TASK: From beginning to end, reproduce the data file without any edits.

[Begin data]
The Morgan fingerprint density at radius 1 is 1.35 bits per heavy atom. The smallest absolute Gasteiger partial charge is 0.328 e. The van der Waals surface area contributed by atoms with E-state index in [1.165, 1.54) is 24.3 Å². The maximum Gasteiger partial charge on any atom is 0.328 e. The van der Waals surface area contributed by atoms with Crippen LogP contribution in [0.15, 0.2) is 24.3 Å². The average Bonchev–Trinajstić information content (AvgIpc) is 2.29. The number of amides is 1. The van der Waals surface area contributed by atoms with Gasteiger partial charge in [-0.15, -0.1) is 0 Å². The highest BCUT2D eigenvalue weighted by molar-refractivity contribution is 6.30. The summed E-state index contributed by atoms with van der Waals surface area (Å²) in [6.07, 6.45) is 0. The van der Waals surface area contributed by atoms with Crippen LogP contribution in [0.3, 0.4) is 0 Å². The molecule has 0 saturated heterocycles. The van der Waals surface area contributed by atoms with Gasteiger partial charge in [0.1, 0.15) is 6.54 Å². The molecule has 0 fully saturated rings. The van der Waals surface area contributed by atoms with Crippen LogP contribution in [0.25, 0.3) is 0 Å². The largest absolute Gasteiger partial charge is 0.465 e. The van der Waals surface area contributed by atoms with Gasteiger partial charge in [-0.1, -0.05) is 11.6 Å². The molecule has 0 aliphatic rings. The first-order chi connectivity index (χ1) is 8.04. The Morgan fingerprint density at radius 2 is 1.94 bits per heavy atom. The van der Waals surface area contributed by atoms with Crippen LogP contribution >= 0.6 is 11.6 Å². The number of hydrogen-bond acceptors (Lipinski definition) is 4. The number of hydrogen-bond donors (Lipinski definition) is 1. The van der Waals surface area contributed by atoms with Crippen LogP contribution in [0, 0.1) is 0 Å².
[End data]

The Morgan fingerprint density at radius 1 is 1.35 bits per heavy atom. The smallest absolute Gasteiger partial charge is 0.328 e. The van der Waals surface area contributed by atoms with E-state index in [1.165, 1.54) is 24.3 Å². The maximum Gasteiger partial charge on any atom is 0.328 e. The van der Waals surface area contributed by atoms with Crippen LogP contribution in [0.15, 0.2) is 24.3 Å². The average Bonchev–Trinajstić information content (AvgIpc) is 2.29. The number of amides is 1. The van der Waals surface area contributed by atoms with Gasteiger partial charge in [-0.15, -0.1) is 0 Å². The highest BCUT2D eigenvalue weighted by molar-refractivity contribution is 6.30. The summed E-state index contributed by atoms with van der Waals surface area (Å²) in [6.07, 6.45) is 0. The van der Waals surface area contributed by atoms with Crippen LogP contribution in [0.3, 0.4) is 0 Å². The molecule has 0 saturated heterocycles. The van der Waals surface area contributed by atoms with Gasteiger partial charge in [0.1, 0.15) is 6.54 Å². The molecule has 0 fully saturated rings. The van der Waals surface area contributed by atoms with Crippen LogP contribution in [0.25, 0.3) is 0 Å². The largest absolute Gasteiger partial charge is 0.465 e. The van der Waals surface area contributed by atoms with Gasteiger partial charge in [-0.1, -0.05) is 11.6 Å². The molecule has 0 aliphatic rings. The first-order chi connectivity index (χ1) is 8.04. The Morgan fingerprint density at radius 2 is 1.94 bits per heavy atom. The van der Waals surface area contributed by atoms with Crippen LogP contribution >= 0.6 is 11.6 Å². The number of hydrogen-bond acceptors (Lipinski definition) is 4. The number of hydrogen-bond donors (Lipinski definition) is 1. The van der Waals surface area contributed by atoms with Crippen LogP contribution in [0, 0.1) is 0 Å².